Sophomore midfielder Miracarmen Reyes burst onto the scene last year as a true freshman, turning heads with her play. Reyes played in 21 of UCLA’s 22 games and scored three goals.

Freshman Mia Fishel is the first true freshman to make our list. Out of Surf Soccer Club in San Diego, Fishel knows how to score goals and has done so at the international level including the 2018 U-17 World Cup and CONCACAF qualifying for same. She is a pure attacking midfielder who can score and assist. She will find a way to get time in a crowded UCLA lineup as she is too good to sit.

Rachel Lowe is another true freshman with extensive international experience. Lowe has played for the Australian National Team. She also captained the Matildas’ U-20 national team. Like Fishel, Lowe is too good not to see the field, even as a freshman.


Junior forward Ashley Sanchez looks to continue to wreak havoc on opponents in 2019. Sanchez was one of the most impressive Bruins last season, if not THE most impressive Bruin. She scored ten goals and chipped in 15 assists, the latter of which was second-best in the nation and tied a UCLA school record. Sanchez was a first-team All-West and All-Pac-12 in 2019.

The talented senior Anika Rodriguez will return to the lineup after unfortunately missing the second half of the season after suffering a season-ending knee injury. UCLA missed the versatile Rodriguez, who can play forward or offensive midfielder, during the postseason.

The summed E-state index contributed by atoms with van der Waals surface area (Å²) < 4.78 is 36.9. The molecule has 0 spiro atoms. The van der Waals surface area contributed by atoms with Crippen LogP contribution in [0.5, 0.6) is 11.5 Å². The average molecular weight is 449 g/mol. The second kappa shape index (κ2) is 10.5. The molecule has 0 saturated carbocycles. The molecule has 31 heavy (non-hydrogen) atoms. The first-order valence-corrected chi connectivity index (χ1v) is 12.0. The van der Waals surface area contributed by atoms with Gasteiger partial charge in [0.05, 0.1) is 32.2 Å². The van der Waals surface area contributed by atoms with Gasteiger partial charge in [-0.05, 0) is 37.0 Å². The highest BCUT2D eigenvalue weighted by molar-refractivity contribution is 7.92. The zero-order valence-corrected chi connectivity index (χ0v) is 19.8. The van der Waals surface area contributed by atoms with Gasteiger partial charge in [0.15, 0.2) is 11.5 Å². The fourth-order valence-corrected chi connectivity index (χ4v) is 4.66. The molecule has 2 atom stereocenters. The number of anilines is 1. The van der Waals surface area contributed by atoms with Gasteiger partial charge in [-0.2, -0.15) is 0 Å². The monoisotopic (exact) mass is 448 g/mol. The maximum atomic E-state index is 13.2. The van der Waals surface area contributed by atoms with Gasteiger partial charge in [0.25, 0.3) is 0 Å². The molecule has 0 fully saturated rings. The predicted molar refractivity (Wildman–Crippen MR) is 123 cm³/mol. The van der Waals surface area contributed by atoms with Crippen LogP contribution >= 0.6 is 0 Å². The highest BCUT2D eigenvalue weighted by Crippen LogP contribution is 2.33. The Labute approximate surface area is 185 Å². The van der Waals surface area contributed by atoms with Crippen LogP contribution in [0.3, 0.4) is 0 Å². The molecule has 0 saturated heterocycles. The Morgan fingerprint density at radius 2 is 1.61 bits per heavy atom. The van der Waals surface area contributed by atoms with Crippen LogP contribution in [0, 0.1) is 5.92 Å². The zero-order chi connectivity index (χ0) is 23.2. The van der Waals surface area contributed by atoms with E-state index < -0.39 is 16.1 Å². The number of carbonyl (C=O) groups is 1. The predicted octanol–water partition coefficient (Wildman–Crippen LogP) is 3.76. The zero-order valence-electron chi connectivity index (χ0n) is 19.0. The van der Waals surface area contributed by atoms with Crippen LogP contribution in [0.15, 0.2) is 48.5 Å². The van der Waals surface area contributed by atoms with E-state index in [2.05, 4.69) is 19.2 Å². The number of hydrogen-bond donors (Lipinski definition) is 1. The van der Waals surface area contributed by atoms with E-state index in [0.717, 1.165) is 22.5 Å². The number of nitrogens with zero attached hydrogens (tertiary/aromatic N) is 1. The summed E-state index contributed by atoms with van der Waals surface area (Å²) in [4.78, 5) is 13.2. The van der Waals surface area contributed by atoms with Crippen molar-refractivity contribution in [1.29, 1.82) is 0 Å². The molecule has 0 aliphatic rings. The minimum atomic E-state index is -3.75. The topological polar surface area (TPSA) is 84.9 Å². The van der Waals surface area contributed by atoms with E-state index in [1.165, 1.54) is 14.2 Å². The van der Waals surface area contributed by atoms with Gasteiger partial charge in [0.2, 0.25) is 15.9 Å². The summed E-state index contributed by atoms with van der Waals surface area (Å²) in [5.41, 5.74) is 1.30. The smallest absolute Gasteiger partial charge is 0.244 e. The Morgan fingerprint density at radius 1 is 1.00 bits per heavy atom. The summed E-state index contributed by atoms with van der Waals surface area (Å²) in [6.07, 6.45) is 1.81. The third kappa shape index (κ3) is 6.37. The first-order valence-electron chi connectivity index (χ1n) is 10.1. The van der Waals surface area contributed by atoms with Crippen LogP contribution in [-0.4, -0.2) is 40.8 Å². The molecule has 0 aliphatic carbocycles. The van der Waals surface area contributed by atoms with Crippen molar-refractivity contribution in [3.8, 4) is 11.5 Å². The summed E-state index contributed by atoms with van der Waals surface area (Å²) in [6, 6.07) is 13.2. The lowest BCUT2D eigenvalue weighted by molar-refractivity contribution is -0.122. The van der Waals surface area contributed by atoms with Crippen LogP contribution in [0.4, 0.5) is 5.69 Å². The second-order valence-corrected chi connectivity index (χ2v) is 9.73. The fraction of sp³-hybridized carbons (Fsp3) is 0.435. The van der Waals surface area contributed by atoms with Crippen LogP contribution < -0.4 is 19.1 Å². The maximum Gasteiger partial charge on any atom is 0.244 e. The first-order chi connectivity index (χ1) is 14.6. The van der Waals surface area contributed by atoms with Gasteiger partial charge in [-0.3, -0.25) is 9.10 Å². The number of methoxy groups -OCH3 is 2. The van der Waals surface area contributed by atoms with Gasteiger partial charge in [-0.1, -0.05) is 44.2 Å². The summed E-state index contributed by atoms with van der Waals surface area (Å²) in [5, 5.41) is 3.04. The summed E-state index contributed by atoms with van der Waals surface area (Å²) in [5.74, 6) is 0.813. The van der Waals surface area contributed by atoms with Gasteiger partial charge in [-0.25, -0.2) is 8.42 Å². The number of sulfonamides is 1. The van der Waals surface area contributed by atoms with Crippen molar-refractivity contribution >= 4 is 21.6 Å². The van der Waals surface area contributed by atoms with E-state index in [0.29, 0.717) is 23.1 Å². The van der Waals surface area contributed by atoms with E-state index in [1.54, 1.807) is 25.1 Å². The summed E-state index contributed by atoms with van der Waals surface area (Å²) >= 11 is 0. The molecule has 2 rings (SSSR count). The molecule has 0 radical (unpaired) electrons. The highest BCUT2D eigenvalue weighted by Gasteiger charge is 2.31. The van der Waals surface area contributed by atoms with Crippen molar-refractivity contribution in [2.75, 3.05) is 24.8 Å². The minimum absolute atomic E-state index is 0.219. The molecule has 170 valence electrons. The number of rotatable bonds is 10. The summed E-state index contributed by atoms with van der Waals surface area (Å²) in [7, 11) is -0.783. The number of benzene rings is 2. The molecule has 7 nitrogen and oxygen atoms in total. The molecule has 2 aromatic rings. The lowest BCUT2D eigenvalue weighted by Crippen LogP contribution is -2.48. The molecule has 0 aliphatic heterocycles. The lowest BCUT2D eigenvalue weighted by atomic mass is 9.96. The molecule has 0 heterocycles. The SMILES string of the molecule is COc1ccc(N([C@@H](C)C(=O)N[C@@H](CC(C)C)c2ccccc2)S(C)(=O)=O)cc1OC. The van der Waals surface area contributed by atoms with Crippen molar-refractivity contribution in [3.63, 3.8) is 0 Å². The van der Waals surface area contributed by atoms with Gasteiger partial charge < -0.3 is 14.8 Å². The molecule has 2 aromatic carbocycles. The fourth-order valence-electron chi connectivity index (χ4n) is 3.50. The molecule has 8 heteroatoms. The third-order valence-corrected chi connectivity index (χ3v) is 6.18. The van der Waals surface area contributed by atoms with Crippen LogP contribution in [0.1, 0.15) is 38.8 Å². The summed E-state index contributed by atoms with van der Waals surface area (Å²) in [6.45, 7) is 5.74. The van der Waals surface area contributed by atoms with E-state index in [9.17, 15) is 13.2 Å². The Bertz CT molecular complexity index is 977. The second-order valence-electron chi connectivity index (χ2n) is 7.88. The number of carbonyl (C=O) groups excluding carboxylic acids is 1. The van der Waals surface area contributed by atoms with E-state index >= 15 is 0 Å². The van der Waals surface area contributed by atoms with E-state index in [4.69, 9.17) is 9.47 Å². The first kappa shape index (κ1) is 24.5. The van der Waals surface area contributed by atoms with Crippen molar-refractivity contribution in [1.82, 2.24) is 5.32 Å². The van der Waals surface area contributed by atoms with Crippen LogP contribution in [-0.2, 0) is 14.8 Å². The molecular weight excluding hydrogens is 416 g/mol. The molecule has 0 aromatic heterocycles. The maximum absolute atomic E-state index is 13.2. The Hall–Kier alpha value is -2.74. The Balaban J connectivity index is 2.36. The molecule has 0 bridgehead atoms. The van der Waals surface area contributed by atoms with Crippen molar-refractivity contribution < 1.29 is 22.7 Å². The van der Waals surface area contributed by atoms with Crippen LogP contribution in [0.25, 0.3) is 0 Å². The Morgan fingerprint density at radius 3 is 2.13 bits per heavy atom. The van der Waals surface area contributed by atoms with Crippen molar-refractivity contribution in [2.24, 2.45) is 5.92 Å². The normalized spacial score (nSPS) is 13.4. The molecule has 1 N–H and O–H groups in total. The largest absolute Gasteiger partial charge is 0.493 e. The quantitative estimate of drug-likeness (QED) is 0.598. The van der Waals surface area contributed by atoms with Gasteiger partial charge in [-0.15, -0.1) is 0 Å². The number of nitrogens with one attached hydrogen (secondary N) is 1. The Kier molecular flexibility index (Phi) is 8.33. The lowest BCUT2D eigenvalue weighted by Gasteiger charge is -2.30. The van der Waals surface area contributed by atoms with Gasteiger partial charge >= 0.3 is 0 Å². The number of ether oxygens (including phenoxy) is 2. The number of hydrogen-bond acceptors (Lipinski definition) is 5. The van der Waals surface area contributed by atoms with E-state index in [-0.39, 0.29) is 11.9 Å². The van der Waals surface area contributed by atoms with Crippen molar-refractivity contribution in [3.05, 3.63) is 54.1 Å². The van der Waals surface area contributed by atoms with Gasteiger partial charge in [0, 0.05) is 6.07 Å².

Redshirt senior Chloe Castaneda will play her final season in a UCLA kit this year. Castaneda took a big step forward in her junior year, scoring five goals, third-best on the squad. Castaneda also chipped in four assists will playing in all of UCLA’s games.

Junior forward Kennedy Faulknor, who showed flashes last season, is poised for a breakout season. Faulknor played in all of UCLA’s 22 games, starting seven.

Sunshine Fontes ends this list. The freshman forward is a pure scorer. In fact, Fontes is the all-time leading United States U-17 goalscorer with 24 goals. Along with her extensive international experience at the U-17 and U-15 levels, Fontes was the all Hawai’i state player of the year at Pearl City High School. Expect to see a lot of Fontes this season and expect to like what you will see.